Your kidneys work as filters for your blood, helping your body eliminate waste products and excess fluids through your urine while preventing nutrients — such as protein — from leaving your bloodstream. If you have a large amount of protein in your urine, that can be a sign that your kidneys aren’t working properly, which, in turn, could point to an even deeper underlying problem.
At Houston Kidney Specialists Center, with multiple locations in Houston and Cypress, Texas, our team uses urine tests and other techniques to look for high levels of protein in the urine — a condition called proteinuria — then takes steps to determine the cause. In this post, learn six reasons why your protein levels could be elevated.
1. Kidney disease
Kidney disease affects the way the kidneys work. High levels of protein in your urine could be an indication that you have kidney disease or another kidney-related problem, such as inflammation or damage to the tiny blood vessels that filter your blood.
If you have kidney disease or kidney damage, the filtering system can malfunction, which can allow protein molecules to bypass the filters and enter your urine. Kidney infections can have a similar effect, and they can also cause proteinuria.
2. Illnesses and fever
Illnesses and fevers place a lot of stress on the body and kidneys, making it easier for protein to pass into your urine. In most cases, this type of proteinuria resolves once the illness is treated. Urinary tract infections (UTI) are one cause of illness and fever that frequently results in elevated protein levels in the urine.
Dehydration is a common cause of temporary proteinuria, and it’s also one that’s easily treatable. You can become dehydrated as a result of extreme temperatures, fever or illness, or physical exercise. You can also become dehydrated if you simply don’t drink enough throughout the day.
Dehydration causes your urine to become more concentrated than normal, which can sometimes lead to protein leakage into your urine. Staying hydrated helps your urine maintain a normal dilution, supporting normal kidney function and filtration.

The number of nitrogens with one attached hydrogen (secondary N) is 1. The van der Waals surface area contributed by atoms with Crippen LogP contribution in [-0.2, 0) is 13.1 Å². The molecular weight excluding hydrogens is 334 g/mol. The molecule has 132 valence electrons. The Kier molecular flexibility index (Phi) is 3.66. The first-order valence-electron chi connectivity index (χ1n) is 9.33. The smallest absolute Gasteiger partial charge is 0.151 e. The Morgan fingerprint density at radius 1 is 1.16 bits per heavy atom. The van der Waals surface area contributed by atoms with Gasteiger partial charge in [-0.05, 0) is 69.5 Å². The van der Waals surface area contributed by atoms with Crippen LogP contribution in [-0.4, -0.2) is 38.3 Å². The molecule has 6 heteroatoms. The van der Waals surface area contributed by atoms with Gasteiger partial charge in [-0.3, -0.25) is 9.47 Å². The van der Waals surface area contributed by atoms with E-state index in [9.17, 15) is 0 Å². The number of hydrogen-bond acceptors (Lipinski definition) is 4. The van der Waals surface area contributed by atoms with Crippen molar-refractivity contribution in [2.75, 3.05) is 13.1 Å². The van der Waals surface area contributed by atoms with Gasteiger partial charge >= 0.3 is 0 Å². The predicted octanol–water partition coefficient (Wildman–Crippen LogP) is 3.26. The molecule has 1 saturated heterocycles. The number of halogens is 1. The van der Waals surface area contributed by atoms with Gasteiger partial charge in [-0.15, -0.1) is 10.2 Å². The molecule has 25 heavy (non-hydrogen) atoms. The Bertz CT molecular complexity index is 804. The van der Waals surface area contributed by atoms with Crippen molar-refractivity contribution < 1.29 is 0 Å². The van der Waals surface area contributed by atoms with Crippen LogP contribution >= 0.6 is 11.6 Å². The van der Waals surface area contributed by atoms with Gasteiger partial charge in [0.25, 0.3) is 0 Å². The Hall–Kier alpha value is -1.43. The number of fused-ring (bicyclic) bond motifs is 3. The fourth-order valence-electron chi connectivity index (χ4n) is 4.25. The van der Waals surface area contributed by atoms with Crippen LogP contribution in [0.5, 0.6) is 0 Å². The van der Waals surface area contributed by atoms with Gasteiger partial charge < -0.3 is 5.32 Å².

4. Chronic diseases
Diabetes, heart disease, high blood pressure, and some autoimmune diseases can take a toll on your kidneys, and that means they can impair kidney function, too. Many chronic diseases damage the tiny blood vessels inside the kidneys, making it harder for them to filter protein appropriately.
Other diseases can also cause inflammation in the kidneys, which can lead to proteinuria. In these instances, managing the underlying disease is crucial for maintaining kidney health and function.
Pregnancy increases the strain on the kidneys, partly due to hormonal changes and also as a result of increased maternal blood volume. In most cases, this type of proteinuria resolves within a few weeks of childbirth. In some instances, though, proteinuria persists and requires medical treatment. Proteinuria during pregnancy can also be a sign of a potentially serious condition called preeclampsia or high blood pressure during pregnancy.
6. Physical or emotional stress
Excessive emotional stress or strenuous physical exercise can increase strain on the kidneys, which can lead to temporary proteinuria. In most cases, this type of proteinuria resolves once the physical activity ceases or the underlying cause of emotional stress resolves.
Keeping your kidneys healthy
While a small amount of protein in your urine probably isn’t anything to worry about, large amounts of protein or a regular or recurrent presence of protein could be a sign of a problem that needs medical treatment. Delaying care could lead to permanent kidney damage and lifelong impairment of kidney function.
To learn more about proteinuria or to schedule a urine test at one of our locations in Houston or Cypress, Texas, call 281-429-8780 or request an appointment online with Houston Kidney Specialists Center today.